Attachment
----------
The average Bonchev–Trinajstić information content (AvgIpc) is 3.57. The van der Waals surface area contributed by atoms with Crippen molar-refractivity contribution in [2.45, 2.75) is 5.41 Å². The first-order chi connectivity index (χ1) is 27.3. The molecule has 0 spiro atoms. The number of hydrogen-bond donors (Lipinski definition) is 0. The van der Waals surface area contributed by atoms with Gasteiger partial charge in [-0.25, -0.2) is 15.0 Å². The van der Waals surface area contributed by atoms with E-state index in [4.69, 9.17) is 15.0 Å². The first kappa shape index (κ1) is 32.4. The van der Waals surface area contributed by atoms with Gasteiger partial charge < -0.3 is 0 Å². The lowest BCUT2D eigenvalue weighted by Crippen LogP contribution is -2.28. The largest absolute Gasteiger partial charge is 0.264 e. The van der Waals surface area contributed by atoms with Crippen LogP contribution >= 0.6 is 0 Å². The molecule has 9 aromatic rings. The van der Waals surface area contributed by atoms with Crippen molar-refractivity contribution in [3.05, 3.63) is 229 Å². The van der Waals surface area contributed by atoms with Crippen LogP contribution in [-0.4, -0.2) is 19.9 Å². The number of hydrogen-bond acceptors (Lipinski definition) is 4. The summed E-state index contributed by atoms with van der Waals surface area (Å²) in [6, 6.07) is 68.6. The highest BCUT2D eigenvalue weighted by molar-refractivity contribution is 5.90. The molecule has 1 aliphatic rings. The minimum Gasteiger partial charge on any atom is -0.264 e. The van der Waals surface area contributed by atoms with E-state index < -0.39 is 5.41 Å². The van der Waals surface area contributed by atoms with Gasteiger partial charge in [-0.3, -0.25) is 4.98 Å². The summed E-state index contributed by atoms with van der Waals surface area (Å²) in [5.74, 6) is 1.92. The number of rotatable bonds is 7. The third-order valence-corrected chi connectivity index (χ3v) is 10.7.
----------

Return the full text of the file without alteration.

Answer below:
The average Bonchev–Trinajstić information content (AvgIpc) is 3.57. The van der Waals surface area contributed by atoms with Crippen molar-refractivity contribution in [2.45, 2.75) is 5.41 Å². The first-order chi connectivity index (χ1) is 27.3. The molecule has 0 spiro atoms. The number of hydrogen-bond donors (Lipinski definition) is 0. The van der Waals surface area contributed by atoms with Gasteiger partial charge in [-0.25, -0.2) is 15.0 Å². The van der Waals surface area contributed by atoms with E-state index in [4.69, 9.17) is 15.0 Å². The first kappa shape index (κ1) is 32.4. The van der Waals surface area contributed by atoms with Gasteiger partial charge < -0.3 is 0 Å². The lowest BCUT2D eigenvalue weighted by Crippen LogP contribution is -2.28. The largest absolute Gasteiger partial charge is 0.264 e. The van der Waals surface area contributed by atoms with Crippen LogP contribution >= 0.6 is 0 Å². The molecule has 9 aromatic rings. The van der Waals surface area contributed by atoms with Crippen molar-refractivity contribution in [3.05, 3.63) is 229 Å². The van der Waals surface area contributed by atoms with Crippen LogP contribution in [-0.4, -0.2) is 19.9 Å². The number of hydrogen-bond acceptors (Lipinski definition) is 4. The summed E-state index contributed by atoms with van der Waals surface area (Å²) in [6, 6.07) is 68.6. The highest BCUT2D eigenvalue weighted by molar-refractivity contribution is 5.90. The molecule has 1 aliphatic rings. The minimum Gasteiger partial charge on any atom is -0.264 e. The van der Waals surface area contributed by atoms with E-state index < -0.39 is 5.41 Å². The van der Waals surface area contributed by atoms with Gasteiger partial charge in [-0.3, -0.25) is 4.98 Å². The summed E-state index contributed by atoms with van der Waals surface area (Å²) in [5.74, 6) is 1.92. The number of rotatable bonds is 7. The third-order valence-corrected chi connectivity index (χ3v) is 10.7.